Cor. of polar star's alt. in Jan. 1854 = 0:41:28" Now, by comparing this result with that shown in Example 2 (page 18), it will be seen that the correction of altitude, deduced directly from the Table, may be reduced to any period subsequent to 1824, without its being affected by any error of sufficient magnitude to endanger the interest of the mariner in any respect whatever.
Note.For further information on this subject, the reader is referred to the author's Treatise on the Sidereal and Planetary Parts of Nautical Astronomy, page 144 to 156.
Correction of the Latitude deduced from the preceding Table. Although the latitude deduced from Table X. will be always sufficiently correct for most nautical purposes, yet, since observation has shown that it will be something less than the truth in places distant from the equator, the present Table has been computed; which contains the number of minutes and seconds that the latitude, so deduced, will be less than what would result from actual observation at every tenth or fifth degree from the equator, to within five degrees of the north pole of the world.
The elements of this Table are, the approximate latitude, deduced from Table X., at top, and the right ascension of the meridian in the left or right-hand column; in the angle of meeting will be found the corresponding correction, which is always to be applied by addition to the approximate latitude. Hence, if the approximate latitude be 50 degrees, and the right ascension of the meridian 6:40", the corresponding correction will be 1:38. additive.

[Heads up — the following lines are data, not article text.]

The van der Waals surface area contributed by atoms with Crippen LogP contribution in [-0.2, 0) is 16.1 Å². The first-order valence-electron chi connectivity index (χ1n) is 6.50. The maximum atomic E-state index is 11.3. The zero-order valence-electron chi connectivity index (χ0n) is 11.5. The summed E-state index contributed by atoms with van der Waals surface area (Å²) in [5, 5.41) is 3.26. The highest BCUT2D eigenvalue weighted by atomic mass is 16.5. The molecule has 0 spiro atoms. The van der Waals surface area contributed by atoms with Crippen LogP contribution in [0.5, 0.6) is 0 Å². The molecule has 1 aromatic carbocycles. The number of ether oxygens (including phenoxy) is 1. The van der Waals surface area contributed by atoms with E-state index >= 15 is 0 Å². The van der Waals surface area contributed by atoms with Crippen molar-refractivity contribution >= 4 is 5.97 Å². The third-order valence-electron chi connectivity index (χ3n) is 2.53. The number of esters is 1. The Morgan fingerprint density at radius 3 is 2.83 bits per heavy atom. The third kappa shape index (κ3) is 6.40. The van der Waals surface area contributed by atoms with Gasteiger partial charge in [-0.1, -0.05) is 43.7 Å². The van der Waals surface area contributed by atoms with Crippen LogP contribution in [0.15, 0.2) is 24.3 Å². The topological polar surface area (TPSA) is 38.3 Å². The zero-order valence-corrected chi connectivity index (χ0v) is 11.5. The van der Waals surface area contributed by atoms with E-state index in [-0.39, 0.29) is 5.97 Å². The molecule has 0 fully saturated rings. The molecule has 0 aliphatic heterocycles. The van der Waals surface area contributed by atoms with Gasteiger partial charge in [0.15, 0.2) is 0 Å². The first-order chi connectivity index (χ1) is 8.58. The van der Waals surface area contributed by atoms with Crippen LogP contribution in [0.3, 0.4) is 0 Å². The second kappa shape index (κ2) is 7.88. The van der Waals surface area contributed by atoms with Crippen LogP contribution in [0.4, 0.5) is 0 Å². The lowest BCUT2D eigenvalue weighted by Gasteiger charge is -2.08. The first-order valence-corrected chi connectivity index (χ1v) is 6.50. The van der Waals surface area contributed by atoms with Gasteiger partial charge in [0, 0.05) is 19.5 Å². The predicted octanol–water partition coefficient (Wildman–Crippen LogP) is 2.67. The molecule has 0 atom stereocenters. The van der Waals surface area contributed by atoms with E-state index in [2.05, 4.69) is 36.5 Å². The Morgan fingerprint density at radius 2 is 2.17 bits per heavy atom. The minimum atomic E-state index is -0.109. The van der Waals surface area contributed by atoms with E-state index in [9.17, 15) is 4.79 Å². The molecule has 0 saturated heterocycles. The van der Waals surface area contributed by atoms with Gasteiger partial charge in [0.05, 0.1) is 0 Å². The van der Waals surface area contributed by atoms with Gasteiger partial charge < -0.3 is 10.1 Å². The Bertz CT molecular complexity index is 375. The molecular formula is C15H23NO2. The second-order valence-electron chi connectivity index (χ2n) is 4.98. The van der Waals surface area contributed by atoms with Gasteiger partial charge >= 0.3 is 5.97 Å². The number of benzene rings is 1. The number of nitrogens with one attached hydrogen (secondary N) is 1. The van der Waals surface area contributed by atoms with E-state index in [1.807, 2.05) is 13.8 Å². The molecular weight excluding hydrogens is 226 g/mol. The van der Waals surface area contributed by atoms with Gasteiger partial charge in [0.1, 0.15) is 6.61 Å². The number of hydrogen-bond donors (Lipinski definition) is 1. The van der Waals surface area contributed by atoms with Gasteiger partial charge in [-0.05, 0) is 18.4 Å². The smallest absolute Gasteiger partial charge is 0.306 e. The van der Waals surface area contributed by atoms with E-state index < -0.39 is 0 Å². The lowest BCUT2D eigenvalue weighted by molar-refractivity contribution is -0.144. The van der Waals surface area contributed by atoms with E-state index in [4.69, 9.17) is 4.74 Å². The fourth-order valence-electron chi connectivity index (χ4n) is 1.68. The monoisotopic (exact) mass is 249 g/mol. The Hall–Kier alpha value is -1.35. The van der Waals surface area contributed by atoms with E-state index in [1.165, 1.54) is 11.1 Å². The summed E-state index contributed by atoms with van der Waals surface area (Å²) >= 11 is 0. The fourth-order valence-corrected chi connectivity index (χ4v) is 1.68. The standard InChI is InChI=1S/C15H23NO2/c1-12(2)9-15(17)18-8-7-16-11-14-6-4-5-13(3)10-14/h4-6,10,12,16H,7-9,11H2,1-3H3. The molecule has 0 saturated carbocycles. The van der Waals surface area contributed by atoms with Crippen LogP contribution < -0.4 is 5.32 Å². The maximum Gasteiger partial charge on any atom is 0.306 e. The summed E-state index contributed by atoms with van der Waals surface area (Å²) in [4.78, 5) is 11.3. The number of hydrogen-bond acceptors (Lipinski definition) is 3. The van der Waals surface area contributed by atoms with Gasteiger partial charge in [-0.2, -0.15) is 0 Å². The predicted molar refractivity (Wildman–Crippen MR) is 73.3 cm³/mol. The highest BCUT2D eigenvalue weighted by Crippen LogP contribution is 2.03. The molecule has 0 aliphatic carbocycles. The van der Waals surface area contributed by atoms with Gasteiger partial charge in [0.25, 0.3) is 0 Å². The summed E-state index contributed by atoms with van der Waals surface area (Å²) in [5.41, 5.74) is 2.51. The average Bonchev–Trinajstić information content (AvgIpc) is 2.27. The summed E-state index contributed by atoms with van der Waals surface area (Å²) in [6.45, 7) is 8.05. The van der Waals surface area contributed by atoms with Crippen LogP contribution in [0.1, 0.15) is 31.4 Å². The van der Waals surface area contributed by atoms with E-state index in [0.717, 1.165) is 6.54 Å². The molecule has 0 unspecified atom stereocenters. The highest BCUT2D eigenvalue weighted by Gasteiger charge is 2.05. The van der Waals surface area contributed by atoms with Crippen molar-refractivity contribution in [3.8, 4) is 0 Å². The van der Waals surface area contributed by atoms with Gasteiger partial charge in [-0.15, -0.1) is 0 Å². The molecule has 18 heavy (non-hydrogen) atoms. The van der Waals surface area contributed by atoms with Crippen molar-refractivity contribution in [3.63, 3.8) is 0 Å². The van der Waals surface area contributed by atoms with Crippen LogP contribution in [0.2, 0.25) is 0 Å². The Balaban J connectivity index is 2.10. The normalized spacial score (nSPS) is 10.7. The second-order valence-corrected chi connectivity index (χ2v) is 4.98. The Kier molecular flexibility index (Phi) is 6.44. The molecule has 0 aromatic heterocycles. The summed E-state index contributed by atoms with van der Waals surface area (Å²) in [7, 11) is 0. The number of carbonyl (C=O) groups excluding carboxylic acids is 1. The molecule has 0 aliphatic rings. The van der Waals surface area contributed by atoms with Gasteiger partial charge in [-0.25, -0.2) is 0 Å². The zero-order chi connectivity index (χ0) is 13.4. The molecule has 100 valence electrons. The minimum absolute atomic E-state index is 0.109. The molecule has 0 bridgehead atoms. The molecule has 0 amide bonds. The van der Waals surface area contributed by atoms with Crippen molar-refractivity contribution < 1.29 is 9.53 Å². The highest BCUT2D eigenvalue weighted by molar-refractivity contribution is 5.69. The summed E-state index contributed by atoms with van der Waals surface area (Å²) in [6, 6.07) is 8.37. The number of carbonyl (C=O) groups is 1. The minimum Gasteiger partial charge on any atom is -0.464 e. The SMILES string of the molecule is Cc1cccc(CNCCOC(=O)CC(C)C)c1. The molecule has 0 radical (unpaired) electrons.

Remark.-Since the corrections of altitude in Table X. have been computed on the assumption that the motions of the polar star were witnessed from the equator, they ought, therefore, to show what altitude that star will have at any given time, in north latitude, when applied to such latitude with a contrary sign to that expressed in the Table ; this, however, is not the case; because when the altitude of the polar star is computed by spherical trigonometry, or otherwise, it will always prove to be something less than that immediately deduced from Table X. : it is this difference, then, that becomes the correction of latitude in Table XI., and which is very easily determined, as may be seen in the following
Example. Let the right ascension of the meridian in January 1824 be 6.40, and the latitude 60 degrees north ; required the true altitude of the polar star, and thence the correction of latitude ?
Latitude or elevation of the pole
60:0: 0 north.
Altitude of polar star, per Table X. = . : 60:7:41"
Now, to compute the true altitude of the polar star, on spherical principles, at the given time and place, we may either proceed as in last example, or, more readily, as follows :
Difference 28.22.12 Nat. cos. 879897
013106 Log.=4. 117457
Star's true altitude 60:5:16 Nat. sine 866791
0:2:25"; which, therefore, is the correction